IPython from the shell to a book with a single tool with Fernando Perez

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If you get serious with data analysis and machine learning in python then you will make good use of IPython notebooks.

In this post we will review some takeaway points made by Fernando Perez, the creator of IPython in a keynote presentation at SciPy 2013.

The title of the talk was IPython: from the shell to a book with a single tool; the method behind the madness.

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Fernando opens the talk with an excellent quote by Richard Hamming (1962) from the preface of Numerical Methods for Scientists and Engineers that bears repeating:

the purpose of computing is insight, not numbers

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Fernando presents what he calls a schematic for the lifecycle of a scientific idea, as follows:

  1. Individual: exploratory work
  2. Collaborative: development
  3. Parallel: production runs
  4. Publication: with reproducible results
  5. Education: sharing what was learned
  6. GoTo Step 1
Lifecycle of a scientific idea

Lifecycle of a scientific idea

He stresses the requirement to be able to move backward and forward through this process, that it is not linear. He comments that IPython was designed in October or November 2001 to address this requirement.

IPython started as a better python shell. It developed to include live interactive plotting, then live interactive parallel computing and embedding in applications. Interactivity is important, it is the ‘I’ in IPython. The platform has been through 6 iterations and has arrived at the IPython Notebook.

IPython Notebooks allow you to have cells of executable python code and markdown descriptions. This allows a single document to include the description, computation (such as Python scriptlets and programs) and artefacts (such as results and plots) from running the computation. This is a simple but very powerful communication tool.

Fernando describes this as Literate Computing, a step beyond Knuth’s Literate Programming.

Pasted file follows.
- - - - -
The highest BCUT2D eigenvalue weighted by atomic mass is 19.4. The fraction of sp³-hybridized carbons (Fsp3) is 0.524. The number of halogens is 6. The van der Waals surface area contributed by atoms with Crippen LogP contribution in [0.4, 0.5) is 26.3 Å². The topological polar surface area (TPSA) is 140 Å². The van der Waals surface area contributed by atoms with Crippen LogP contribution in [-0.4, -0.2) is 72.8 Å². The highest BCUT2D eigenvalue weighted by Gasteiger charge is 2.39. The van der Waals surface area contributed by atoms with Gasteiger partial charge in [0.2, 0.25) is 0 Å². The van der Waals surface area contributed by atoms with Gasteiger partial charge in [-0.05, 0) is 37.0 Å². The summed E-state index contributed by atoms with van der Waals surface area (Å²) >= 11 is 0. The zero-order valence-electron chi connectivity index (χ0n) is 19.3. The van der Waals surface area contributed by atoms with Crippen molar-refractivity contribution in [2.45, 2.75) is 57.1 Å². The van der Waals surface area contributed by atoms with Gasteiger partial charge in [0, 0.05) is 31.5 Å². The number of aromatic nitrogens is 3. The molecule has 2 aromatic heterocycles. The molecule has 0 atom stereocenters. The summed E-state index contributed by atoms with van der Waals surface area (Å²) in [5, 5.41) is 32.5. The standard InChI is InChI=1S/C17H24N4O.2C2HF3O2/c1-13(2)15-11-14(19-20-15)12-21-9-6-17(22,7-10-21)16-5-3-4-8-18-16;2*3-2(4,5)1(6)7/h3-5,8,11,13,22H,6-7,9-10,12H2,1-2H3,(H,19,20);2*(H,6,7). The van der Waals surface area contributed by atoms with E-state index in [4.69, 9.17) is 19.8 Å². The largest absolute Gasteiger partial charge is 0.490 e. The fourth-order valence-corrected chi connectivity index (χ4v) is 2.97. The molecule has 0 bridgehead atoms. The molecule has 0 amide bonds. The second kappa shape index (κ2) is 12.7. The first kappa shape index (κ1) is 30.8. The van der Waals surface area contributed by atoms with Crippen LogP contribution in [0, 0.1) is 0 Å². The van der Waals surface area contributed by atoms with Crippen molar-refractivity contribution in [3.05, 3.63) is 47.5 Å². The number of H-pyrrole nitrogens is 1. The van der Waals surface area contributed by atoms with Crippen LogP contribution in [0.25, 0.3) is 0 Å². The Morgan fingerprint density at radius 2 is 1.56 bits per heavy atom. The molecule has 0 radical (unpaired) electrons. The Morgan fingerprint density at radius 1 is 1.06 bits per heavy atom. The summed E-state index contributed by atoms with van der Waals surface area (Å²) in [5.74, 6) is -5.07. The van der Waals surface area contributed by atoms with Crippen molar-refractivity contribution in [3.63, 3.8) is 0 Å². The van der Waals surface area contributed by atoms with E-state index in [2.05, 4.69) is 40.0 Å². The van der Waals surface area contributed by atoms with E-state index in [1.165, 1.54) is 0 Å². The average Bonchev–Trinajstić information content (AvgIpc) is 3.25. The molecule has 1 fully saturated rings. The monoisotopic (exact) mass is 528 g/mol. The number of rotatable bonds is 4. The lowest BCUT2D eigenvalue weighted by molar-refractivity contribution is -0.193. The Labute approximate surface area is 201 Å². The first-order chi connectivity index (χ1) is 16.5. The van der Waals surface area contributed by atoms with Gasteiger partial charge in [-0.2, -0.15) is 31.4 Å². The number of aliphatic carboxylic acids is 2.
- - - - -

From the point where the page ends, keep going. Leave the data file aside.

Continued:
An important contribution is the IPython Notebook Viewer that will render any notebook for you and presented it on the web. This service used in contribution with open source Notebook files on the web (such as GitHub) is a powerful resource.

Fernando then provides some cornerstone notebook examples to highlight the benefits of the technology.

Reproducible Research Paper

The paper Collaborative cloud-enabled tools allow rapid, reproducible biological insights, and the associated materials.

This paper was developed and written as an IPython notebook. It includes the descriptions, computations, results and even the configuration to spin up the Cluster to execute the computations in parallel on a cluster. Completely reproducible research.

Notebook-based Technical Blogging

The blog Pythonic Perambulations, Musings and ramblings through the world of Python and beyond by Jake VanderPlas.

Pythonic Perambulations

Screenshot from Pythonic Perambulations by Jake VanderPlas

Jake blogs using IPython notebooks allowing the combination of descriptions, computation and the outputs of executed computations in the form of graphs.

Bayesian Methods for Hackers

The book Bayesian Methods for Hackers was developed by Cameron Davidson-Pilon as a series of IPython notebooks (one per chapter) that you can work through.

Bayesian Methods for Hackers

Bayesian Methods for Hackers

This is a high-quality book and an excellent use case and demonstration for the technology.

Fernando spends some times describing the impressive architecture of the IPython kernel and shell and it is well worth the time to understand this material better,

For more information you can checkout the IPython home page and this curated gallery of notable IPython Notebooks.

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2 Responses to IPython from the shell to a book with a single tool with Fernando Perez

  1. Jesús Martínez March 31, 2018 at 1:56 am #

    IPython (now Jupyter Notebooks) is an excellent tool and I’d dare to say it changed the way data scientist, data analysts and machine learning enthusiasts share, improve, and complement their knowledge. Many companies like Kaggle, DataBricks, Zeppelin, and Skymind has adopted this way of presenting our work in an interactive way.

    Have you used Jupyter Notebooks with another language besides Python? How was your experience? Thank you very much for your time and attention.

    Keep up the good work!

    • Jason Brownlee March 31, 2018 at 6:37 am #

      I avoid them and generally recommend students to work from the command line instead as the notebooks can introduce env issues and hide true errors. I got a lot of emails from confused beginners when I recommended using them.

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